During its meeting in addition to the report of AUHIP’s Chairman, the Council also heard from Ethiopia in its capacity of Chair of IGAD, as well as the views of the UN Secretariat, of Rwanda and Togo, the AU Member States in the UN Security Council, and of partners. On behalf of Ethiopia as the chair of IGAD, State Minister for Foreign Affairs, Ambassador Berhane Gebre-Christos emphasized that the current impasse in implementing the Addis Ababa Agreements and the accusations and counter-accusations over support for each other’s rebels, was a situation that threatened to undermine the tremendous progress achieved in the peace process and the normalization of relations between Sudan and South Sudan. He welcomed the acceptance by both countries of the proposal for the establishment of the Ad-hoc Investigation Mechanism as a positive step towards restoring peace and stability. Commending the efforts of AUHIP, he said IGAD fully endorsed the proposal to extend the mandate of AUHIP. He also reiterated IGAD’s firm commitment to continue its efforts together with the AUHIP to assist the Sudan and South Sudan to resolve their differences and normalize relations.
In its communiqué, the Peace and Security Council commended AUHIP and its continued efforts to assist the two parties to establish two viable states and expressed its appreciation to the Chair of IGAD for IGAD’s continued support to AUHIP. It welcomed and strongly endorsed the establishment of the Ad Hoc Investigative Mechanism and of the AU Border Programme Technical Team to determine conclusively the SDBZ centerline on the ground. It urged the Governments of Sudan and South Sudan to extend all necessary support to these mechanisms. The Council accepted all the recommendations of the AUHIP report, calling on both sides to respect all aspects of the Implementation Matrix and suspend any action to halt the transportation of oil from South Sudan until such time as the AU mechanisms have completed their work. It reiterated its firm conviction that there could be no military solution to the conflict in the Two Areas (of Southern Kordofan and Blue Nile) in Sudan. It called on the parties to engage themselves in direct negotiations toward a political settlement. It expressed its grave concern over delays in implementing the Agreement on the Temporary Administrative and Security Arrangements for the Abyei Area signed June 20, 2011. It strongly urged the two Governments to meet immediately to resolve any outstanding differences and to establish the Abyei Referendum Commission. It agreed to visit Abyei to express support for UNISFA and the people of the region. The Council also expressed its concern over humanitarian crises in both Sudan and South Sudan, and called upon both governments to facilitate humanitarian access to affected populations. After the meeting, the current chair of the Peace and Security Council, Cameroon’s Minister of External Relations, Pierre Moukoko Mbonjo, underlined that the Council was encouraging both Heads of State to meet as soon as possible in order to find a lasting solution to find a way out of the impasse that seems to prevail especially on the issues of blocking of oil pipelines and of the issue of Abyei and the preparation of the referendum there. “We are really, really, urging the two Heads of State to accept once again to meet to find a solution.”
South Sudan’s new government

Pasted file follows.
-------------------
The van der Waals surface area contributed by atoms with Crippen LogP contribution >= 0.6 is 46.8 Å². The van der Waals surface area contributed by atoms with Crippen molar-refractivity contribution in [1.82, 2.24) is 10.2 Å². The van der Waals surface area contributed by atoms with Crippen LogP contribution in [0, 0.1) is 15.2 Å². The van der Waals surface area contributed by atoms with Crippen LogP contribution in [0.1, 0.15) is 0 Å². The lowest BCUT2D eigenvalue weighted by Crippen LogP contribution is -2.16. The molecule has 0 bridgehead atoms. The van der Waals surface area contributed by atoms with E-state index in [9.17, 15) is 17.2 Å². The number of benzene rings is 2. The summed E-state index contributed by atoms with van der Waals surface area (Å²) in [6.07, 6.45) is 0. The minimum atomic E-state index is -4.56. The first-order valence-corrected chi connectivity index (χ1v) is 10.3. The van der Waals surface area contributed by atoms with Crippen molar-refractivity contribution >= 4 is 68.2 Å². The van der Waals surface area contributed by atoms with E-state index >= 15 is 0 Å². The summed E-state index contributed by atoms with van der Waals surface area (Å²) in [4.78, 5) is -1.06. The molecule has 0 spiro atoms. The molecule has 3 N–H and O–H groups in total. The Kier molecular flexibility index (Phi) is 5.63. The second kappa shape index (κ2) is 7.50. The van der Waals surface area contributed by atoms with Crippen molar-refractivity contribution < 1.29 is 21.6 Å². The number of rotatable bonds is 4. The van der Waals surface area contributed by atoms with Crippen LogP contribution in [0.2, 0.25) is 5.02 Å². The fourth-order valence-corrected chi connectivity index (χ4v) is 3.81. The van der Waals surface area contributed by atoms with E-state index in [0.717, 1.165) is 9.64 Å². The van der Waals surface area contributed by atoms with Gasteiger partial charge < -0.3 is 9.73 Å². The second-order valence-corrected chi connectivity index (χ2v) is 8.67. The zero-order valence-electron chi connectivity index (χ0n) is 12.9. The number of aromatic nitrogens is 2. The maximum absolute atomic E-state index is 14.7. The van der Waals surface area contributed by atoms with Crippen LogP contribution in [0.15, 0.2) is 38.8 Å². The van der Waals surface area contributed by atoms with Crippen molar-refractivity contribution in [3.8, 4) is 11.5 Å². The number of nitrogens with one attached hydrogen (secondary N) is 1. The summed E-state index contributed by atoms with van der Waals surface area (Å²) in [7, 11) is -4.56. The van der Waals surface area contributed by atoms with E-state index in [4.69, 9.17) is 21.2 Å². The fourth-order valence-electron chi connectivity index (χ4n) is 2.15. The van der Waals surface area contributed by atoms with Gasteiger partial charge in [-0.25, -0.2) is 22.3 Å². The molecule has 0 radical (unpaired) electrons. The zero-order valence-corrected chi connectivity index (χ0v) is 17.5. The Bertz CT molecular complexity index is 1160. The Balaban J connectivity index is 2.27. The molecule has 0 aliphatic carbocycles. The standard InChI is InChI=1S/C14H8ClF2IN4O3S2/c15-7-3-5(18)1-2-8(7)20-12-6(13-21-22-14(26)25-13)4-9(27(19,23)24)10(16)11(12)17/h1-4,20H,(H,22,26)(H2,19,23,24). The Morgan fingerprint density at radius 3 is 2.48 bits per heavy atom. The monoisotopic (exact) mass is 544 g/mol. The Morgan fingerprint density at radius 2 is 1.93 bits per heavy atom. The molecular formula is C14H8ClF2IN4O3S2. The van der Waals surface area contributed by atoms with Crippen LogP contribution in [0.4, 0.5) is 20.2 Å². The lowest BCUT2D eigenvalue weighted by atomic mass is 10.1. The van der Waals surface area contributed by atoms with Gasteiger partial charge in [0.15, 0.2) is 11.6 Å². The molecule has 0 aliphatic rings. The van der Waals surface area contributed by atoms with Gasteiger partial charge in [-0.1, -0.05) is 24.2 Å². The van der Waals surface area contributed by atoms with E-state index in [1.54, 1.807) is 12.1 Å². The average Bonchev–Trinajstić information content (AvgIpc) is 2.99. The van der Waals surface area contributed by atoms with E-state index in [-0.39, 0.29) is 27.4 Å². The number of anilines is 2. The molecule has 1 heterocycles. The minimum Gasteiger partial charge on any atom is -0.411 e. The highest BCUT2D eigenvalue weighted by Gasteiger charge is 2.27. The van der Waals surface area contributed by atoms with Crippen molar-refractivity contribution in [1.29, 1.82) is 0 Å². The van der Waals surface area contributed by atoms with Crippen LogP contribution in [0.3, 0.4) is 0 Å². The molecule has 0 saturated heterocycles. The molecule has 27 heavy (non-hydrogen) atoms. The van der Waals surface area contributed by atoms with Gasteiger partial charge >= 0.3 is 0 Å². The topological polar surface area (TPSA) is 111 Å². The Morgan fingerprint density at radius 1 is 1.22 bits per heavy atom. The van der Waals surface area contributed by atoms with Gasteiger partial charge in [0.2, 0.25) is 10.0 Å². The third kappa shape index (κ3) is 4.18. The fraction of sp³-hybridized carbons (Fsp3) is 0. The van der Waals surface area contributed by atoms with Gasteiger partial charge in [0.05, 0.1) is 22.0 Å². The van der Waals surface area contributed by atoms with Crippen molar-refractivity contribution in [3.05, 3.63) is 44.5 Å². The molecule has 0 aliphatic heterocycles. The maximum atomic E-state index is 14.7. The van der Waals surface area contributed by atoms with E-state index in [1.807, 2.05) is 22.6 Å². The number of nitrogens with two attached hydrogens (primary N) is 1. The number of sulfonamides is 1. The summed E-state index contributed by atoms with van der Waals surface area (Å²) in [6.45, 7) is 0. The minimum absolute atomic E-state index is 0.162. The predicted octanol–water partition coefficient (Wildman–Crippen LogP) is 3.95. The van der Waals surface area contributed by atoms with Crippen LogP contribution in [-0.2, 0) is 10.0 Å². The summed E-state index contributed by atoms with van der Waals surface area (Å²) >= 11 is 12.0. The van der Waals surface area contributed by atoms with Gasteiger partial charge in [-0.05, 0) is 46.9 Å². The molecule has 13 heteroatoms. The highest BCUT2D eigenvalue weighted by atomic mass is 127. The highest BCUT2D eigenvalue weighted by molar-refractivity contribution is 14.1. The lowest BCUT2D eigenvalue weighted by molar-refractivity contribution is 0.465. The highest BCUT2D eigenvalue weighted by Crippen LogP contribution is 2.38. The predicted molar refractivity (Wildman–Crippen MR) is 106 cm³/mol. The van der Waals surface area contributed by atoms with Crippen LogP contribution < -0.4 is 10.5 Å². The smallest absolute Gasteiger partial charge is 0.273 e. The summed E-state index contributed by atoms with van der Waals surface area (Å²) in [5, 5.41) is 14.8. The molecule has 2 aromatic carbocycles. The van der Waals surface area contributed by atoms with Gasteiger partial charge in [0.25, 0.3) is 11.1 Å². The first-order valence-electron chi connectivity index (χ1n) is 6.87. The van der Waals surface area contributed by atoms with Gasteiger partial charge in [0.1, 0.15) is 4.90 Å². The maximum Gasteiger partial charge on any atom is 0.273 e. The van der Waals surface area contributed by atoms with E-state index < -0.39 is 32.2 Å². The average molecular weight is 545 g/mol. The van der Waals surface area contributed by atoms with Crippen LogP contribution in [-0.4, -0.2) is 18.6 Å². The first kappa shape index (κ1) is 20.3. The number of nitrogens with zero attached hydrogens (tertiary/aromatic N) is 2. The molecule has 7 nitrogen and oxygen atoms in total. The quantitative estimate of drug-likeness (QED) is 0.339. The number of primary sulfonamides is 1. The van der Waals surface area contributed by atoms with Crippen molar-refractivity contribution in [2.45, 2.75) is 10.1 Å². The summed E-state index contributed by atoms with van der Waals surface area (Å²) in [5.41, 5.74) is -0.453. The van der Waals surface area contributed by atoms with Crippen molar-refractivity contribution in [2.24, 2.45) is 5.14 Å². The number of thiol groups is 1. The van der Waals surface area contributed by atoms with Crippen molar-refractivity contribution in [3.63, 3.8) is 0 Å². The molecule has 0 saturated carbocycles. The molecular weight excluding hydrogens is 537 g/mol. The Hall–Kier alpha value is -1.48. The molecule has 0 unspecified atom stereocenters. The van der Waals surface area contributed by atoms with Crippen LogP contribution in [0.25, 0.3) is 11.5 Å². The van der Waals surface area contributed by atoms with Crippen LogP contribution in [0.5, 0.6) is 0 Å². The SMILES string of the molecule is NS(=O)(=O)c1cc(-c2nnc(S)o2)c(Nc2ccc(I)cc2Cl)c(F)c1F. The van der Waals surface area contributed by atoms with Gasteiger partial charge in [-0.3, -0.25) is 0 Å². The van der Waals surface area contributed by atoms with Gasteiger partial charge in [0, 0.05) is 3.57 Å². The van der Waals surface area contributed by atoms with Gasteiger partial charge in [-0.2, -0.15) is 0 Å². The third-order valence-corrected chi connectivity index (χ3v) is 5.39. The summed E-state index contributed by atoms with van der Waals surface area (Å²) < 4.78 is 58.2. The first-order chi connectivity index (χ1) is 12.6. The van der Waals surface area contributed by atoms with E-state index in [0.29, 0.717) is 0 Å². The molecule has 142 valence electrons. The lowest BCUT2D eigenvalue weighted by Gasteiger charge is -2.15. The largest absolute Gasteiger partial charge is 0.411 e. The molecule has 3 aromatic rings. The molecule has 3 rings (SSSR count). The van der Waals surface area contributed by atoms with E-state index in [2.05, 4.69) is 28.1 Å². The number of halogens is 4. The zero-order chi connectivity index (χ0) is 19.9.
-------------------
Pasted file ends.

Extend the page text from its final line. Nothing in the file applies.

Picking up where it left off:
On Wednesday (July 31) South Sudan President Salva Kiir issued a decree appointing 18 cabinet ministers and 10 deputies, a week after he had dissolved the previous government. For the moment he has left open the position of Vice-President and Minister for the Presidency. The new cabinet includes a number of new faces including Kuol Manyang Juuk, a former rebel commander and governor of Jonglei State, as Minister for Defense and Veteran Affairs; Obuto Mamur Mete to the Office of the President for National Security Service; Telar Ring Deng as Minister of Justice; Aggrey Tisa Sabuni as Minister of Finance, Commerce and Economic Planning; and Aleu Ayeny Aleu as Minister of Interior and Wildlife Conservation. Some ministers were reappointed including Stephen Dhiew Dau as Minister of Petroleum, Mining and Environment; Michael Makuei as Minister of Information, Broadcasting and Telecommunication and Postal Services; and Jemma Nunu Kumba as Minister for Land, Housing and Physical Planning. Barnaba Marial Benjamin, former Information Minister was appointed Minister of Foreign Affairs and International Cooperation a few days earlier. In a statement the President said he had chosen this occasion to restructure the government and lay the groundwork for a lean and stronger cabinet. The downsizing, from a previous cabinet of 58 ministers and deputy ministers, would, he said, “create allow synergies, allow budgets to flow to high priority development projects and also allow for better management by dedicated civil servants.” The new Minister of Defense, Kuol Manyang Juuk, a senior member of the ruling SPLM, explained subsequently that the changes were the response of the President to calls by the people for change. “People have been talking a lot and even reached to extent that they were saying the President does not listen to advice from the people. This is now the response. He was studying all these calls and now he has responded as the president.” On Tuesday this week, (July 30), President Kiir, in his first public statement since the dismissal of the government and Vice-President a week earlier, accused his former deputy, Riek Machar, of disrespect and insubordination. He said he made the decision to remove the Vice-President and suspend the Secretary General of the SPLM in response to calls from the people of South Sudan. He said Machar and Amum had publicly discredited the achievements of his administration in the media, rather than addressing their grievances through the correct channels and structures. The President said “I removed the former vice-president because he decided to go astray; he used the public media to discredit the government in which he was a party before the international community.” This, he said, was an act of disrespect and showed the intention to hurt the image of the country. He said internal discussions on the state of affairs were an administrative issue and should be dealt with privately by the leadership not in public. He added: “Let me tell you something, SPLM is not about one person. It is bigger than all of us. We have a lot of people. SPLM is all of us and it is going to clean itself and those who will not be found fit in the SPLM formula should leave on their own or SPLM will throw them out.”There has been considerable support for the idea of a more streamlined government. The previous government had 58 members; the new government is limited to 28 members, and this has been widely welcomed. The changes have also been seen as an attempt to improve the capacity of the ruling Sudan People’s Liberation Movement. Other reasons for the political changes apparently include corruption and mismanagement. Last year, President Kiir wrote to South Sudanese officials asking for the return of stolen funds estimated to have cost the country $4 billion since 2005. In June this year he announced the suspension of the Minister of Cabinet Affairs, Deng Alor and of the Minister of Finance, Kosti Manibe, over corruption allegations. Tribunals are to be set up to investigate these allegations and the activities of Pagun Amum.